One accessory that is quickly becoming popular in certain circles these days is the ergonomic wrist brace. Many wearers find that it helps them recover from various injuries to their wrist areas.
WHAT ARE COMMON WRIST INJURIES?
There are many common wrist injuries, such as the wrist sprain. The wrist sprain is a ligament injury, usually affecting the scapho-lunate ligament or one of the other, less prominent ligaments in the area that connects the wrist bone. On the other hand, tendinitis happens when tendons swell badly. Tendons connect muscles to bones, allowing the bone structure to guide the layout of the muscles, which can then move the bones. Tendinitis is inflammation in the tendons, which causes varying degrees of soreness and even outright pain around a joint. And then there’s carpal tunnel syndrome. Carpal tunnel syndrome is a common complaint of people who use their hands a lot for work. This can be expected to affect a person of any age. This is because this is an inflammation of the carpal tunnel in our wrists, which is expected to protect a nerve called the median nerve.
This nerve runs through our arms and through that carpal tunnel to allow us control of the fingers and thumb of each hand. Swelling and inflammation in the synovium, or the tissues in the carpal tunnel area, can impinge on that nerve, causing pain, numbness, and tingling in various degrees. If untreated, carpal tunnel syndrome can worsen, leading to such extreme fates as nerve damage. While carpal tunnel syndrome can affect pregnant women or those with diabetes, hypothyroidism, obesity, or rheumatoid arthritis, it is important to note that one of the most common causes is overuse. Repetitive movement using the hands and wrists — such as one might do in different lines of work — may result in affecting the synovium over time, thus leading to carpal tunnel syndrome.
WHO CAN SUFFER FROM THESE?
Athletes are among the most immediate sufferers of various wrist ailments. The high-impact way they go about their day almost always involves routine hand movements, whether it’s from swinging a racket or bat, dribbling a ball, or supporting one’s weight via a push-up or pull-up. Depending on the sport, some practitioners may even be more at risk — a soccer goalie, a football quarterback, a shooting guard, and so on. Stock workers or postal workers who manage and move boxes are likely going to be using their hands for quite a bit of the work. Of course, this mainly and more directly affects those who need to lift and place the boxes by hand, since their wrists will have to deal with the weights of the packages directly.
However, those working consoles to run machines to do this work may have to deal with carpal tunnel syndrome as well due to the repetitive movement of using the machines. In general, office workers who use computers and mice will often have to perform repetitive movements with their wrists and hands in order to do their jobs. This repetitive movement, over considerable time, may result in irritation of the relevant tissues and thus the relevant syndrome. One way to address injury in this area is to use a wrist brace.
WHAT ARE ERGONOMIC WRIST BRACES?
A wrist brace, to begin with, is a device that limits wrist movement. Also called splints, these may wrap around the wrist and part of the hand with clips or Velcro, restricting wrist movement to a particular range. While these may be prescribed for a person suffering from a wrist injury, they may also be bought off the rack as non-medically prescribed splints or wrist braces. Those that are prescribed tend to be custom-designed for the user and the specific nature of the injury, while off-the- rack ones tend to operate off of uniform, broad design specifications. It is worth noting that wrist braces, especially non-medically prescribed ones, may not be considered personal protective equipment. While studies are divided on whether they can actually prevent injury, wrist braces tend to be reliable for aiding those with wrist injuries in their recovery.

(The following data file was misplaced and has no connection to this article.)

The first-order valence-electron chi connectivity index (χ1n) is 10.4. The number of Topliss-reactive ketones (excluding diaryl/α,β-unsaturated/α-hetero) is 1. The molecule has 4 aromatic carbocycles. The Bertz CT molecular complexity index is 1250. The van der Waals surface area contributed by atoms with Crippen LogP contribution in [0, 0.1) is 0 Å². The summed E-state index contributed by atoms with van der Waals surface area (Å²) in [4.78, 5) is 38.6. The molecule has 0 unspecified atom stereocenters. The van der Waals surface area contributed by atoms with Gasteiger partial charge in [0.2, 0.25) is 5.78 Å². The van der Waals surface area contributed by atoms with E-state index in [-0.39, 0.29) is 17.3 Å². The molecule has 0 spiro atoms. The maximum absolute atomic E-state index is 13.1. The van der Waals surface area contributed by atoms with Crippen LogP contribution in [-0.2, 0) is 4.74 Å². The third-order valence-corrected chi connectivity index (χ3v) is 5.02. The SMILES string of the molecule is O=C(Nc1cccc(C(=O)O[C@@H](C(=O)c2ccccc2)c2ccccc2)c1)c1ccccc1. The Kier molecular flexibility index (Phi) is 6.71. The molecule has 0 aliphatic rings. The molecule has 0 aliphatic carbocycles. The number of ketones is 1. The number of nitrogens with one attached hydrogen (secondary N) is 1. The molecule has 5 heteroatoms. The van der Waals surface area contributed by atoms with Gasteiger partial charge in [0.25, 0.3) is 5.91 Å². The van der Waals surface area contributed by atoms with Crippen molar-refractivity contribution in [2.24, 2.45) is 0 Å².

WHAT ARE THE BENEFITS OF ERGONOMIC WRIST BRACES?
Wrist braces tend to be appreciated for a number of benefits to the wearer.
1. Stability. Increased wrist stabilization is one of the immediately noticeable benefits of the reduced movement. The less the wrist can move, the more likely it is to stay in one configuration and avoid irritating or aggravating the injury. This may cause some reduced range of motion, of course, but it may also aid recovery.
2. Reduction of inflammation. Less irritation in the affected area will likely reduce the chances of triggering inflammation. With less inflammation in the area also comes a possible reduction of pain, as inflammation tends to affect other nerves in the area when the swelling impinges upon them.
3. Protection. When recovering from an injury, an ergonomic wrist brace may provide a degree of protection from the elements. While it may restrict movement to a degree, it also offers a protective layer for the injury site, thus contributing to healing. Those wearing a brace to recover from surgery may also find that this protection is highly appreciated.
4. Reduced invasiveness. It must be noted that while ergonomic wrist braces may limit movement by design, some models actually permit movement in the finger and thumb joints, which is less problematic than many orthopedic treatments would be. This may vary according to the brace or splint used, and of course depending on the nature of the injury. However, most users generally find that their day-to- day activities are less hindered by the braces than they expect.
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